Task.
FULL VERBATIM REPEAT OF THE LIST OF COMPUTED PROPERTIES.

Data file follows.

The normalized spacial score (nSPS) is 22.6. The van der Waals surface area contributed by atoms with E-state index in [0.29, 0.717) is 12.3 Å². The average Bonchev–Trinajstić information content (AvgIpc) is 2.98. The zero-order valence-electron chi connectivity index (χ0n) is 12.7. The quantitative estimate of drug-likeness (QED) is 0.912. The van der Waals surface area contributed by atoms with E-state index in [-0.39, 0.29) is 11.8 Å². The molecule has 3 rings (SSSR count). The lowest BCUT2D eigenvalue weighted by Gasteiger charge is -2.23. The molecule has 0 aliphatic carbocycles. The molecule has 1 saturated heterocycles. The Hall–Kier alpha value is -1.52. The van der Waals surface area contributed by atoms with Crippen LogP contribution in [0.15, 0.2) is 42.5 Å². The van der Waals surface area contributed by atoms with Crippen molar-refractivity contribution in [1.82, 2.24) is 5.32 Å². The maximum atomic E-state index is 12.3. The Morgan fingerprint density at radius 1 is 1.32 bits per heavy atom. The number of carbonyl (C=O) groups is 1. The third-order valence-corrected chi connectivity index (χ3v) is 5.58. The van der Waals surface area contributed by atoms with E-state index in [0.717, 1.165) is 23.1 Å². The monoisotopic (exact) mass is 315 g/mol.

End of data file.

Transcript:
The normalized spacial score (nSPS) is 22.6. The van der Waals surface area contributed by atoms with E-state index in [0.29, 0.717) is 12.3 Å². The average Bonchev–Trinajstić information content (AvgIpc) is 2.98. The zero-order valence-electron chi connectivity index (χ0n) is 12.7. The quantitative estimate of drug-likeness (QED) is 0.912. The van der Waals surface area contributed by atoms with E-state index in [-0.39, 0.29) is 11.8 Å². The molecule has 3 rings (SSSR count). The lowest BCUT2D eigenvalue weighted by Gasteiger charge is -2.23. The molecule has 0 aliphatic carbocycles. The molecule has 1 saturated heterocycles. The Hall–Kier alpha value is -1.52. The van der Waals surface area contributed by atoms with Crippen LogP contribution in [0.15, 0.2) is 42.5 Å². The van der Waals surface area contributed by atoms with Crippen molar-refractivity contribution in [1.82, 2.24) is 5.32 Å². The maximum atomic E-state index is 12.3. The Morgan fingerprint density at radius 1 is 1.32 bits per heavy atom. The number of carbonyl (C=O) groups is 1. The third-order valence-corrected chi connectivity index (χ3v) is 5.58. The van der Waals surface area contributed by atoms with E-state index in [0.717, 1.165) is 23.1 Å². The monoisotopic (exact) mass is 315 g/mol.